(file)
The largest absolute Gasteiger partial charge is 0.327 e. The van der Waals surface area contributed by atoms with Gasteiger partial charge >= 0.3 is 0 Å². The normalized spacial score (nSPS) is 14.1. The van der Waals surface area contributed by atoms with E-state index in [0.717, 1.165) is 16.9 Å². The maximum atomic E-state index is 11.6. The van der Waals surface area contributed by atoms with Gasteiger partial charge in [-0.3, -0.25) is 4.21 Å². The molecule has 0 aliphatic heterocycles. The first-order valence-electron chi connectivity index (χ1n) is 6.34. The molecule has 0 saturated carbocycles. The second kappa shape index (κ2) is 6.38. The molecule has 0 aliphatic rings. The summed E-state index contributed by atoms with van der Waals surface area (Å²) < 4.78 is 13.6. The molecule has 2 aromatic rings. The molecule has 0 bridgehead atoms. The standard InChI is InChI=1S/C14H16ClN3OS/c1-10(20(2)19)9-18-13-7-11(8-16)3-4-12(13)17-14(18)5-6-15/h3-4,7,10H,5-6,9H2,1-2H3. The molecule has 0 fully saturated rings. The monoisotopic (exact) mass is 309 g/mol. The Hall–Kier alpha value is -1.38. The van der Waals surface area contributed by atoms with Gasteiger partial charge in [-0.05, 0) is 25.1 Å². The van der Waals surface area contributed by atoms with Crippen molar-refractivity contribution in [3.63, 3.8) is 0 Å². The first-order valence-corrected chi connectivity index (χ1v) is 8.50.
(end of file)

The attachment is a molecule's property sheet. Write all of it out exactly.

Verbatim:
The largest absolute Gasteiger partial charge is 0.327 e. The van der Waals surface area contributed by atoms with Gasteiger partial charge >= 0.3 is 0 Å². The normalized spacial score (nSPS) is 14.1. The van der Waals surface area contributed by atoms with E-state index in [0.717, 1.165) is 16.9 Å². The maximum atomic E-state index is 11.6. The van der Waals surface area contributed by atoms with Gasteiger partial charge in [-0.3, -0.25) is 4.21 Å². The molecule has 0 aliphatic heterocycles. The first-order valence-electron chi connectivity index (χ1n) is 6.34. The molecule has 0 saturated carbocycles. The second kappa shape index (κ2) is 6.38. The molecule has 0 aliphatic rings. The summed E-state index contributed by atoms with van der Waals surface area (Å²) < 4.78 is 13.6. The molecule has 2 aromatic rings. The molecule has 0 bridgehead atoms. The standard InChI is InChI=1S/C14H16ClN3OS/c1-10(20(2)19)9-18-13-7-11(8-16)3-4-12(13)17-14(18)5-6-15/h3-4,7,10H,5-6,9H2,1-2H3. The molecule has 0 fully saturated rings. The monoisotopic (exact) mass is 309 g/mol. The Hall–Kier alpha value is -1.38. The van der Waals surface area contributed by atoms with Gasteiger partial charge in [-0.05, 0) is 25.1 Å². The van der Waals surface area contributed by atoms with Crippen molar-refractivity contribution in [3.63, 3.8) is 0 Å². The first-order valence-corrected chi connectivity index (χ1v) is 8.50.